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I'm in a Microsoft IE environment, but I want to use cygwin for a number of quick scripting tasks.

How would I configure it to use my windows proxy information? Ruby gems, ping, etc are all trying to make direct connections. How can I get them to respect the proxy information that IE and firefox use?

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4 Answers 4

up vote 27 down vote accepted

Just for the records if you need to authenticate to the Proxy use:

export http_proxy=http://username:password@host:port/

Taken from: http://samueldotj.blogspot.com/2008/06/configuring-cygwin-to-use-proxy-server.html

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actually that's what I ended up having to do! –  MattK Apr 28 '11 at 22:30
Similarly, you have to export https_proxy to the same value to make HTTPS connections work. –  Bram Schoenmakers Mar 7 '12 at 9:08
Note that if your username or password contain special characters you can enclose them in single quotes. e.g. http://'domain\username':'p@$$word'@host:port/ –  79E09796 Feb 1 '13 at 17:47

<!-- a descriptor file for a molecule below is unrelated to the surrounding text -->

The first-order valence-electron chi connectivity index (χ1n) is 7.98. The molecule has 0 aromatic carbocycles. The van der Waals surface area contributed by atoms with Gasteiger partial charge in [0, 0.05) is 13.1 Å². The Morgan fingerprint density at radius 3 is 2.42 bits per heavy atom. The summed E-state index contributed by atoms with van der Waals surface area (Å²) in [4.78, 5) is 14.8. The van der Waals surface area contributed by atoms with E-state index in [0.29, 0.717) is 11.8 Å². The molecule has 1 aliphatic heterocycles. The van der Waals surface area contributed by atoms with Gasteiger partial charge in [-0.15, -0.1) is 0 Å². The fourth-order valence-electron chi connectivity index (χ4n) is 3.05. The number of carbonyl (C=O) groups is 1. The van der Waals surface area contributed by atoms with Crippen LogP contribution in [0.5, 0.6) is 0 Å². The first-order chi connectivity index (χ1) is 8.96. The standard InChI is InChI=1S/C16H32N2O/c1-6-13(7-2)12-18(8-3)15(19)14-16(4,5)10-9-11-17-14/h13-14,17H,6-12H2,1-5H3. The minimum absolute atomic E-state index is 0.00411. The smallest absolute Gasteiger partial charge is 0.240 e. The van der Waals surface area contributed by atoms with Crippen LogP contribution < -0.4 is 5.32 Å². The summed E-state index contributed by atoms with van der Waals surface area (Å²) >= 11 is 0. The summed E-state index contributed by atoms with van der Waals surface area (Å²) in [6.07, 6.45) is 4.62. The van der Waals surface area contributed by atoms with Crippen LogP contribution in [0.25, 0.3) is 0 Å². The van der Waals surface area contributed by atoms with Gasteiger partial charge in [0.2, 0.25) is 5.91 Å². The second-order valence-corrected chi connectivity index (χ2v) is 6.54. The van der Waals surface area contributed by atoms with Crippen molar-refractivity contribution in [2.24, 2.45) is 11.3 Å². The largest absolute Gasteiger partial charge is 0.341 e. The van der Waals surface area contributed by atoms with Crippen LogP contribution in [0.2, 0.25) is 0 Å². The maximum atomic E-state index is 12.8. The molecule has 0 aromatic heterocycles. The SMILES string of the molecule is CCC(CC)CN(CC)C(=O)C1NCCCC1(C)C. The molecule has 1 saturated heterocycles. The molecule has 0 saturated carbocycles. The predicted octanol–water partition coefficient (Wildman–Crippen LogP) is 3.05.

@79E09796 enclosing them in single quotes did not help me ! Escaping the special characters worked !! –  srini Jun 27 '13 at 15:20
@srini Strangely escaping didn't work for me and it took me some time to find out about the single quotes, I wonder what the difference is? (I'm on Windows 7, using a NTLM corporate proxy) –  79E09796 Jun 27 '13 at 16:40

Most applications check one of the following environment variables (gem even checks both), so try putting this code in your .bashrc:

export http_proxy=$proxy
export HTTP_PROXY=$proxy
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I doubt that your corporate firewall allows PING, but the others all appear to be one form of http or another. On a Linux system, you can set your HTTP proxy as an environment variable, so in bash, type:

export http_proxy=http://www.myproxy.com:3128

There is a similar environment variable for FTP (ftp_proxy).

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You can also set it on windows environment variables and cygwin will load it on startup (little bonus: any command prompt on windows will also have it set)

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